Isaiah challenged my response to his question with the ferocity of Bill O’Reilly and Barney Frank going after each other on television. Isaiah, not his real name, was an eighth grade student in an affluent middle school on the near west side of Houston. Was he just another disruptive student or was there something more in play here?
Teachers generally do not like to be challenged, especially in a disrespectful way. The student usually ends up in the Principal’s office. But a trained gifted and talented teacher is more than likely to look a little deeper. A disrespectful student and a gifted and talented student may both exhibit this same behavior. The trained GT teacher will not see this as a red flag, but as an opportunity to find a potentially gifted child.
I asked Isaiah to back up his opinion, which he gleefully did in an elegant monologue. That alone did not make me think he was gifted, but I suspected he might be.
A couple of weeks later I walked into ISS (in school suspension) and there was Isaiah sitting in his three-sided cubicle staring at the blank wall. The teacher on duty explained that he was sent there for three days for refusing to do any class work or take an tests. This is another sign that the boy could be a discipline problem or he could be gifted.
I knew his father only by reputation. He owned a small business not far from the school. I decided to go and talk with him about Isaiah. He acknowledged that he had been called to the school by the Principal because Isaiah was failing several courses and was refusing to do any school work. He said he told the Principal he knew Isaiah was intelligent in that he had read War and Peace when he was ten. He said “Isaiah wants to be a writer and had written two book”; yet unpublished. “He had taught himself both Greek and Latin and was quite proficient in the later”.
Isaiah’s father said he did not know his son’s IQ, but that he had tested “gifted” early in elementary school. He then told me that the same thing had happened to Isaiah’s sister at the same school when she was in the sixth grade and he had to put her in a private school for precocious children where she began to thrive. He said “it is very expensive and I had hoped that Isaiah could make it in public school, but now that is looking more unlikely“.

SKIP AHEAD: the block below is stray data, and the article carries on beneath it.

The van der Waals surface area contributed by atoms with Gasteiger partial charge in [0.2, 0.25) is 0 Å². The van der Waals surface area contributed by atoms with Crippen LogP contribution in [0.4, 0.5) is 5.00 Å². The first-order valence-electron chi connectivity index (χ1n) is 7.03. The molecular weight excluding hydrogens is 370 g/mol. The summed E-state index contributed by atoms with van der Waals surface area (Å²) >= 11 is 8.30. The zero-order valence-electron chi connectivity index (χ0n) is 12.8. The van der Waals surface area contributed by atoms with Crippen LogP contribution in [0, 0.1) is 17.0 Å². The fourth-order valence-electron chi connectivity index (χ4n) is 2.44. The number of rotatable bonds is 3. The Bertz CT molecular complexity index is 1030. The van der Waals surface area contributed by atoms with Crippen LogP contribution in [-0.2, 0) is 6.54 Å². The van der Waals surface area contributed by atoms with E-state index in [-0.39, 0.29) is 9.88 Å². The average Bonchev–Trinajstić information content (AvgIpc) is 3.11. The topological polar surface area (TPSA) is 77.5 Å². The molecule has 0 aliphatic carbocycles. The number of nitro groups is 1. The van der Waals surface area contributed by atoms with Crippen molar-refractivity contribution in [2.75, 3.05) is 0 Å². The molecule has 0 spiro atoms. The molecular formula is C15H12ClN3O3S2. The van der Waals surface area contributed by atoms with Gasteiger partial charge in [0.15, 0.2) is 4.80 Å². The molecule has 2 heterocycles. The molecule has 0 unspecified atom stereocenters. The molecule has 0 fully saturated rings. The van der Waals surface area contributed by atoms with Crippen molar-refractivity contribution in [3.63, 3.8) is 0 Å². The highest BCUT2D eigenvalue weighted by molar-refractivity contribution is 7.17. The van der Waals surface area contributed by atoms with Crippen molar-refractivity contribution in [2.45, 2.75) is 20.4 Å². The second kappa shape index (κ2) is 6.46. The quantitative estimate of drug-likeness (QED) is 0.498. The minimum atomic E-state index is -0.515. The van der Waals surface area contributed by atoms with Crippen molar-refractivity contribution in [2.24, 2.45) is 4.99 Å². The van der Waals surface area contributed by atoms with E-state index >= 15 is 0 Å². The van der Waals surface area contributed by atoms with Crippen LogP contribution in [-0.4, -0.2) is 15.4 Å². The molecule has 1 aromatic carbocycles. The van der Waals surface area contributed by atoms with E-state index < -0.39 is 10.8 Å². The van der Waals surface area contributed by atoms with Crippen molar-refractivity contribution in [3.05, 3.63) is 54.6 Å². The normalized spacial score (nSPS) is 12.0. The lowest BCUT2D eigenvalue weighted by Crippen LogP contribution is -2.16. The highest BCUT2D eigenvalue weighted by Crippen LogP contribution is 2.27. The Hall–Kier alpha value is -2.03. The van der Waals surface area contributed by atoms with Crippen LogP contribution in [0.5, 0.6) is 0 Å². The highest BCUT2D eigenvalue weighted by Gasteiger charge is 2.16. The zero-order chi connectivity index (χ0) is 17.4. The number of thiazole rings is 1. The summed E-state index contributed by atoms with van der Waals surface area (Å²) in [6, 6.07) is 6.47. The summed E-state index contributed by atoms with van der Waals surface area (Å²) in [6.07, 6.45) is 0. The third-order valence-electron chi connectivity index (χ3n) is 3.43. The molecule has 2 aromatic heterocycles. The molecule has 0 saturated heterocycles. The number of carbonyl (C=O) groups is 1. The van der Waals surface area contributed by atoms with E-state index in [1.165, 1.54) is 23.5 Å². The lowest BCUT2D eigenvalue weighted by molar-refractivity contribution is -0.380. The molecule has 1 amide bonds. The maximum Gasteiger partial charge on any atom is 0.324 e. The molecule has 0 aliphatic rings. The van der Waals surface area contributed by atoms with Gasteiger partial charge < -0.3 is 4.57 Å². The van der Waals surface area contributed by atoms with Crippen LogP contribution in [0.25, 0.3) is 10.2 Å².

The next day I asked the Principal if he knew Isaiah was gifted and he said he did. However, he was not willing to discuss it beyond that. What could he say. There are few alternatives for highly gifted children in middle school. There are some options for mildly gifted students in elementary and in high school, but very little in middle school.
In talking with one of Isaiah’s well meaning and otherwise competent teachers, he said he thought “the whole family was crazy“. Does this sound familiar. Go back an look at my article “ACE Academy: new Texas school for gifted children grows from eight to 85 in four years”. Isaiah’s story is very similar to that of the daughter’s of Donna Hulsey and Karen Langdon. It is also similar to “Jack“, one of their students.
What happened to Isaiah is not an anomaly. It is true the first goal of Gifted Education is to find these precocious children, but the second is keeping them. If we do not keep them challenged, they will leave. Why is Los Angeles Unified School District losing over 400 gifted students every year that they have already found?
The American public school systems do not have the resources, primarily enough trained GT teachers, to serve the kids that have the greatest potential to be our future leaders in industry, government and education.
If only a few children were denied a public education because the were scholastically challenged or physically handicapped, everyone would be up in arms, and rightly so. But few school districts care we are losing our students with the highest potential because we don’t provide the resources to serve them.
Why then are we spending one hundred times more money every year on Special Education than on Gifted Education. Go into almost any public school in the country and you will find 20 or more Special Education teachers for every one, if any, state certified Gifted and Talented teacher.
It has been said many times “let the gifted kids go to private gifted schools that have the resources to teach them”. That’s just great for the parents that have the $1000.00 or so per month per student. But what about the precocious children whose parents are not wealthy, which includes most of us. Well then, why are now hundreds of thousands, perhaps a million gifted student dropping out every year?
Isaiah did go on to the public high school the next year, but he only lasted six weeks. His father then put him in the same private school as his younger sister, where he too is doing very well. Whether there is any connection or not I don’t know, but soon after, Isaiah’s father sold his business.
It’s not like this is some unknown phenomenon. Thomas Jefferson put it succinctly in 1782 while Governor of Virginia when he wrote “By…(selecting) the youth of genius from among the classes of the poor, we hope to avail the State of those talents which nature has sown as liberally among the poor as the rich, but which perish without use if not sought for and cultivated”.
We did not listen then. Will we listen now?
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Click on other articles in this series:
What is Gifted and Talented Education? (Part 1); Most misunderstood concept
What is Gifted and Talented Education?(Part 2); Potential is not same as trained
What is Gifted and Talented Education anyway?(Part 3); For what are we looking
What is Gifted and Talented Education anyway?( Part 4); Finding the hard to find
What is Gifted and Talented Education anyway?(Part 5); GT Education is killing itself
What is Gifted and Talented Education anyway?(part 6);IQ and the Bell-Curve
Gifted Education Writer